Led Zeppelin (Deluxe CD Edition)
Atlantic Catalog Group
News that Jimmy Page would be remastering/re-releasing the first three Zep albums as part of yet another reissue campaign was either met with shrugs of indifference or fan-boy squeals. Far more interesting, surely, is that Robert Plant is working on new material with a kick-ass band and acknowledging his back-catalogue through reworked live performances, there’s the sound of someone moving forward, not treading water in dragon pants.
I bought the Led Zeppelin catalogue one time on CD already, I have most of what I want on vinyl (almost all of the albums) and I’m not all that interested in slightly tidied up cherry-picked pieces from bootlegs that have been circulating for year (the bonus discs). But I say all of that and fuck me this first album is amazing – and it probably took the reissue campaign for me to acknowledge that. It wasn’t the first Zep album I heard and though it has, for some time, been one of my favourites, it’s taking the time to sit down with it – in its new clothes, now as revered artefact – that the full depth of just how astonishing it is can be taken on board as something to marvel. Here were four young guys on their first album and a few bad lyrics aside, a few stolen blues songs too, they never sounded quite this vital. It’s an amazing set of tunes and there are a handful of the band’s best – most popular – tunes as well as a few almost-secret thrills. One of Page’s best solos is on I Can’t Quit You Baby – what about the booze-charged spy-music thrill-ride of the rhythm section on How Many More Times, the virtuosity and boldness of Page across, well, Dazed and Confused, Black Mountain Side, I Can’t Quit You Baby – the wonderful lurch of the band. This poised blues unit, this preternatural heavy metal combo, this psychedelic pop band too (Your Time Is Gonna Come, Dazed and Confused). My god, it’s all here. All horrendously good!
And though it is just Jimmy making money – and you do indeed wonder how many more times – it does sound fucking good. So much better than my done-to-death/never-that-great-sounding “remastered” CD boxset.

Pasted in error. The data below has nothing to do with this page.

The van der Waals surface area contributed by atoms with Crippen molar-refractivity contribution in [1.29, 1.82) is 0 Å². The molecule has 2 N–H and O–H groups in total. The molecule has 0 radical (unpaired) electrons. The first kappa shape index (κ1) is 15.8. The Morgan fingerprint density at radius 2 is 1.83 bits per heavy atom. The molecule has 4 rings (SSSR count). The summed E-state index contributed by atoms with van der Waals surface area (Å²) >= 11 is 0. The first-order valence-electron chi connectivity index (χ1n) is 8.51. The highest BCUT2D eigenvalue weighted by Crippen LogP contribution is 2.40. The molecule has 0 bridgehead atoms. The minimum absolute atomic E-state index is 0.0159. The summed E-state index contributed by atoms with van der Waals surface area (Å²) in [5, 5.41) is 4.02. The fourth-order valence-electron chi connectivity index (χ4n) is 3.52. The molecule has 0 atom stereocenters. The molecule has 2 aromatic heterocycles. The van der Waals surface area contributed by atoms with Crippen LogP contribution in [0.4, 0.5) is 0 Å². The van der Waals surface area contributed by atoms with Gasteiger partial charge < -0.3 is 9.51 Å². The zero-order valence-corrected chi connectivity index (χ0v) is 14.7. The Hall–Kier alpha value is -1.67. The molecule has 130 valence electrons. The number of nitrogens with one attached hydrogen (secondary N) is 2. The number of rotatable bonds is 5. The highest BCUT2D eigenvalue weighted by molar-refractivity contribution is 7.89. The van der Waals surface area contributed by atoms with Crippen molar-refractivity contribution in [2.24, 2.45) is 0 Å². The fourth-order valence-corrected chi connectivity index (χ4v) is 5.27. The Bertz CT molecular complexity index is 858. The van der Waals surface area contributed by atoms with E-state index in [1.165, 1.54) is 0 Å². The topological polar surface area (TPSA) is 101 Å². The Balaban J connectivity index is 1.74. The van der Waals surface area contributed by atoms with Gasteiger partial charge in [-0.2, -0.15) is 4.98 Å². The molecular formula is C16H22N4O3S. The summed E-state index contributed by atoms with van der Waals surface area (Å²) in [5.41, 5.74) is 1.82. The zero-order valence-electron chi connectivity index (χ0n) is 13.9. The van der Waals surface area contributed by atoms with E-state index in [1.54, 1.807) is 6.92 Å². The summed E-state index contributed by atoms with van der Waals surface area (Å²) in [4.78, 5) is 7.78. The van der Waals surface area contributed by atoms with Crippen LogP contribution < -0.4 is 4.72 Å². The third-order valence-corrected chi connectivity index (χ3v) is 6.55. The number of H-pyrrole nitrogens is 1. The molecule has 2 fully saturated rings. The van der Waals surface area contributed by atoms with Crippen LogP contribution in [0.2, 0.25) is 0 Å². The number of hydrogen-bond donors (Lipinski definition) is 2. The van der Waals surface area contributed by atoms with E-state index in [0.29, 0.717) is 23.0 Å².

But then, do I care about the bonus disc? Am I bothered? A squealing, horrid, breakneck Good Times Bad Times/Communication Breakdown double – from the fabled Paris 1969 show (which I already have elsewhere) – that might seem wonderfully manic but isn’t a patch on the studio recordings. Another interminable version of Moby Dick when the studio cut from the second album is all you’ll ever need as far as that’s concerned; decent stormers of You Shook Me and How Many More Times but you have the rippers on the first album anyway.
Like most of the flotsam and ephemera that gets packaged up to really “sell” the reissue to you you’ll listen to these once, maybe twice as with wide eyes you try to sell it on to a friend or two, but then you’ll leave it in the cover, rip the first disc to your iPod and justify the extra expense because you’re really a fan, man!
Incredible music – and anyone who says otherwise is a pissed up clown. But the bonus-disc scam is a nonsense really, you don’t need it. And in some cases I’m happier with my $2 second-hand Zep LPs replete with pops and hiss. I’ve lived with those longer. They mean more to me. I’ve never owned the first Zep album on vinyl though – so it was a treat to hear this album again. It had been a while. It’s a frighteningly assured debut.
But don’t buy it again if you have it. Buy something – anything – else. That’s how the world of music should work. If you’re replacing a worn/lost copy then fair play to you. But otherwise, so long as you’re not getting silly new Black Keys or Jack White albums you should try something that’s not this.